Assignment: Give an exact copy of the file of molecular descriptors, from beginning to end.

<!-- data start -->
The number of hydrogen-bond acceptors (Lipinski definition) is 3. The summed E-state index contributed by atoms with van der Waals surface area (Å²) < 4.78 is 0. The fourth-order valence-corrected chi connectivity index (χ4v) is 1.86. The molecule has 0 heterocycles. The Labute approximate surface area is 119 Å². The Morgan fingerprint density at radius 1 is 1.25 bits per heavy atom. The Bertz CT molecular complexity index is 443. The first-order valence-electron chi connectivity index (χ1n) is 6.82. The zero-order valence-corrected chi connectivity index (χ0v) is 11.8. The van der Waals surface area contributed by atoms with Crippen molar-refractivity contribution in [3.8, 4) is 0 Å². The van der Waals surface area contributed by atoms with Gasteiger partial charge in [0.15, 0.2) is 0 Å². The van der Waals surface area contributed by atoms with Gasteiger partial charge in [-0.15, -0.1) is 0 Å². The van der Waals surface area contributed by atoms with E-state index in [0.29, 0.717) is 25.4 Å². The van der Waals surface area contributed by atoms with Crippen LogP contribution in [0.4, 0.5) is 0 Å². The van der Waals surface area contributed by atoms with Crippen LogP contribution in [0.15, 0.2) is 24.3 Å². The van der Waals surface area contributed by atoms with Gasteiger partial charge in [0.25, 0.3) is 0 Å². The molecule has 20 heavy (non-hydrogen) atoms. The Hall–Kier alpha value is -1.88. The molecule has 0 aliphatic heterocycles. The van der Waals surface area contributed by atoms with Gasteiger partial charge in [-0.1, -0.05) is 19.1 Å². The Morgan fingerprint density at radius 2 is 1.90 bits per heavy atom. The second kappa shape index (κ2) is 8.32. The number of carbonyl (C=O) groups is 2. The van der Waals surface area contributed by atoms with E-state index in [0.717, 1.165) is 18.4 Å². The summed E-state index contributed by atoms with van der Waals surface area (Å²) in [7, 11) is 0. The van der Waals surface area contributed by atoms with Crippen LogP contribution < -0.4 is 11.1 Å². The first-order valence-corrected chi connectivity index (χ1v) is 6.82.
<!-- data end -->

The number of hydrogen-bond acceptors (Lipinski definition) is 3. The summed E-state index contributed by atoms with van der Waals surface area (Å²) < 4.78 is 0. The fourth-order valence-corrected chi connectivity index (χ4v) is 1.86. The molecule has 0 heterocycles. The Labute approximate surface area is 119 Å². The Morgan fingerprint density at radius 1 is 1.25 bits per heavy atom. The Bertz CT molecular complexity index is 443. The first-order valence-electron chi connectivity index (χ1n) is 6.82. The zero-order valence-corrected chi connectivity index (χ0v) is 11.8. The van der Waals surface area contributed by atoms with Crippen molar-refractivity contribution in [3.8, 4) is 0 Å². The van der Waals surface area contributed by atoms with Gasteiger partial charge in [0.15, 0.2) is 0 Å². The van der Waals surface area contributed by atoms with Gasteiger partial charge in [-0.15, -0.1) is 0 Å². The van der Waals surface area contributed by atoms with E-state index in [0.29, 0.717) is 25.4 Å². The van der Waals surface area contributed by atoms with Crippen LogP contribution in [0.4, 0.5) is 0 Å². The van der Waals surface area contributed by atoms with Crippen LogP contribution in [0.15, 0.2) is 24.3 Å². The van der Waals surface area contributed by atoms with Gasteiger partial charge in [0.25, 0.3) is 0 Å². The molecule has 20 heavy (non-hydrogen) atoms. The Hall–Kier alpha value is -1.88. The molecule has 0 aliphatic heterocycles. The van der Waals surface area contributed by atoms with Gasteiger partial charge in [-0.1, -0.05) is 19.1 Å². The Morgan fingerprint density at radius 2 is 1.90 bits per heavy atom. The second kappa shape index (κ2) is 8.32. The number of carbonyl (C=O) groups is 2. The van der Waals surface area contributed by atoms with E-state index in [0.717, 1.165) is 18.4 Å². The summed E-state index contributed by atoms with van der Waals surface area (Å²) in [7, 11) is 0. The van der Waals surface area contributed by atoms with Crippen LogP contribution < -0.4 is 11.1 Å². The first-order valence-corrected chi connectivity index (χ1v) is 6.82.